Facebook has plans to reinvent itself into a social network of metaverses, or 3D social playspaces. That still hasn't happened yet, although the company's created a new metaverse business group and an in-beta work environment for its Oculus Quest 2 VR headset. What are the next steps? It looks like more funding and an attempt to woo more creators in.
Ahead of Facebook's developer-focused Connect conference at the end of the month, Facebook has a newly-announced $10 million creator fund that aims to attract early adopters of its metaverse creative tools, making performance spaces and games and worlds for the still-unfinished Horizon Worlds app.
Horizon Worlds, formerly called Facebook Horizon, looks to be a creative playground much like existing popular social/metaverse spaces such as Altspace VR, VRChat and Rec Room. But Horizon Worlds is doing it with Facebook app hook-ins. Facebook plans to fund creators either through open competitions or application-based accelerator and funding programs.
These experiences also aim to have payment structures where performers could be tipped, or microtransactions paid in-world. "What I'm personally hoping is we can tie some of these strings across the family of Facebook apps, where creators not just from Instagram or Facebook, but from Horizon, becomes a thing where an entire economy exists and has ties back to it," Vivek Sharma, formerly with Facebook Gaming but now a part of Facebook's metaverse group, told me in a conversation over Zoom. Sharma sees the fund as necessary now, but points to how where Horizon's metaverse can go, with tipping during livestreams as a source of revenue for future performers, suggesting things like entry fees or in-experience payments, as what Facebook wants to build next.
But that's not in Horizon Worlds now. In fact, Facebook's creator metaverse seems very similar, for the most part, to other social metaverse worlds, with the added benefit of in-app creating/coding tools. I've already experienced demos of Facebook Horizon in 2019 and 2020. My latest demo shows how the app's layout has changed: There's now a menu with tabs to browse different user worlds or find games to play. Much like social spaces in VR already do (Altspace VR, VRChat), Horizon Worlds has portal doors that link you to other spaces.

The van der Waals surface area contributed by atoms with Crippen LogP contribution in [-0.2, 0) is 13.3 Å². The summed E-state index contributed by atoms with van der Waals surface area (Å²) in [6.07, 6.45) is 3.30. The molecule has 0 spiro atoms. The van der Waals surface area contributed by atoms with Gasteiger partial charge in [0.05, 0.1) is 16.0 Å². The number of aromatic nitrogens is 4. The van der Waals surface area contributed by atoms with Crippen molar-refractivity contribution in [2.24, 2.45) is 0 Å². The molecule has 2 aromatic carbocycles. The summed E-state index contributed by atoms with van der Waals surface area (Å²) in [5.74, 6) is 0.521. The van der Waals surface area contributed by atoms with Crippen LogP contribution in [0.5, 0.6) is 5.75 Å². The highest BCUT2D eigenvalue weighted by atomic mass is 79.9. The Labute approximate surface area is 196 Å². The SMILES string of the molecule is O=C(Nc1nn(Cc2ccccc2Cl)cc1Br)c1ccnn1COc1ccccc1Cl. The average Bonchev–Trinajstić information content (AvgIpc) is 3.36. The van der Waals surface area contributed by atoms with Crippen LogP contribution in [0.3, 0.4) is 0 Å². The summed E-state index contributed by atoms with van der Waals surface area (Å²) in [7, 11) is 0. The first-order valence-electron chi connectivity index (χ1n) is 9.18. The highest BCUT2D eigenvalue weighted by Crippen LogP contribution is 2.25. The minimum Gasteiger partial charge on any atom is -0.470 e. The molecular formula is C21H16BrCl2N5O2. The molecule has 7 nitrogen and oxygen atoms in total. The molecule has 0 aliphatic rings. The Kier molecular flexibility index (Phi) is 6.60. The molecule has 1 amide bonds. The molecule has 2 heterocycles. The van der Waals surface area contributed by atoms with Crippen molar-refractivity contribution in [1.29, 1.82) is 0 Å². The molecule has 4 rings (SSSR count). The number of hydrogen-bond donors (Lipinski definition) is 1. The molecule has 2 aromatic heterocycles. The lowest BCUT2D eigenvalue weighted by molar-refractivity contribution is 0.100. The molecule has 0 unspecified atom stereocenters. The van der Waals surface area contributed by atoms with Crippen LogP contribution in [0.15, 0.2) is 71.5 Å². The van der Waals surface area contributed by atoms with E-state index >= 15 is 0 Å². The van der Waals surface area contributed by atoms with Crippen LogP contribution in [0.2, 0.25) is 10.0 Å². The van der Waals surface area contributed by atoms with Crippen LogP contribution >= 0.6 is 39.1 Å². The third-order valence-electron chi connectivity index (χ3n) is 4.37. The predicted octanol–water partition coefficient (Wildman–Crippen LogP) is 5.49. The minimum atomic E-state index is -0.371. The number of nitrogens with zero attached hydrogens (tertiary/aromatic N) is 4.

I tried one game called Shop Shop that involved finding ingredients and feeding them to a suction tube, which reminded me of some things I've tried in Rec Room. I also saw the Horizon Worlds main World Tours room, which showed off some community spaces, where one creator, OcuLos410, showed me around as we hopped onto a moving open-air car-tram. Another space was a user-created meditation room (Garden Gate Meditation, by Flutt3r), with cartoon fish swimming in a koi pond, where the creator's voice could play on demand to lead a session. A third experience, set across a few large rooms, was a type of escape room set in a giant-sized house (A Different Escape by Ashes2Ashes) where I jumped around to find clues and pieces of a story.
It still doesn't seem like Horizon Worlds is opening up to the public anytime soon, but Facebook might very well start experimenting with concerts and events in Worlds that have invite links showing up elsewhere. For now, it seems like Horizon Worlds has limits on the scale of spaces in relation to how many people can attend at once, but much like Facebook's Venues app for video events, Horizon Worlds could end up aspiring to be a live interactive hub for performances and even theatrical/gaming experiences. All indications are the Worlds will continue to slowly roll out in bits and pieces, with more people being granted access over time. But how, and when?
Amid a week for Facebook that involved global outages and an increasing lack of confidence in the company's wider-reaching intentions, there also lives the biggest question: do people want their metaverses to live under Facebook, or somewhere else?